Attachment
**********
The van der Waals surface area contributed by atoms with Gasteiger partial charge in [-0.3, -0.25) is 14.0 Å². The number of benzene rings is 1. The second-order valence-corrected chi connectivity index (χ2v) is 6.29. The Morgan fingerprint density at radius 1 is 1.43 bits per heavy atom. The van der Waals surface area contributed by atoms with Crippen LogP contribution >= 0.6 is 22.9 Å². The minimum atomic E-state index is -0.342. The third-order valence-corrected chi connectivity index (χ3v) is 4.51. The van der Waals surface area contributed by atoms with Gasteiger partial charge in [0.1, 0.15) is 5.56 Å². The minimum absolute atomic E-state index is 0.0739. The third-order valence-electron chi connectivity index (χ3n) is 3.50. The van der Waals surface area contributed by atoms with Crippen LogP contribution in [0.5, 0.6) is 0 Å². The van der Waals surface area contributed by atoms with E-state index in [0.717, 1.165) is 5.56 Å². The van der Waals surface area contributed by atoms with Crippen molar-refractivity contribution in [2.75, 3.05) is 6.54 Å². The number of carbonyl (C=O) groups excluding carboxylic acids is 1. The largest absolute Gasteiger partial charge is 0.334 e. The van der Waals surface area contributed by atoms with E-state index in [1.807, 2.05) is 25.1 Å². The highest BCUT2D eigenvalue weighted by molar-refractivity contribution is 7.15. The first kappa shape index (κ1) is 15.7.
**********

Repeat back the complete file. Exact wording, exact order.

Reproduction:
The van der Waals surface area contributed by atoms with Gasteiger partial charge in [-0.3, -0.25) is 14.0 Å². The number of benzene rings is 1. The second-order valence-corrected chi connectivity index (χ2v) is 6.29. The Morgan fingerprint density at radius 1 is 1.43 bits per heavy atom. The van der Waals surface area contributed by atoms with Crippen LogP contribution >= 0.6 is 22.9 Å². The minimum atomic E-state index is -0.342. The third-order valence-corrected chi connectivity index (χ3v) is 4.51. The van der Waals surface area contributed by atoms with Gasteiger partial charge in [0.1, 0.15) is 5.56 Å². The minimum absolute atomic E-state index is 0.0739. The third-order valence-electron chi connectivity index (χ3n) is 3.50. The van der Waals surface area contributed by atoms with Crippen LogP contribution in [0.5, 0.6) is 0 Å². The van der Waals surface area contributed by atoms with E-state index in [0.717, 1.165) is 5.56 Å². The van der Waals surface area contributed by atoms with Crippen molar-refractivity contribution in [2.75, 3.05) is 6.54 Å². The number of carbonyl (C=O) groups excluding carboxylic acids is 1. The largest absolute Gasteiger partial charge is 0.334 e. The van der Waals surface area contributed by atoms with E-state index in [1.807, 2.05) is 25.1 Å². The highest BCUT2D eigenvalue weighted by molar-refractivity contribution is 7.15. The first kappa shape index (κ1) is 15.7.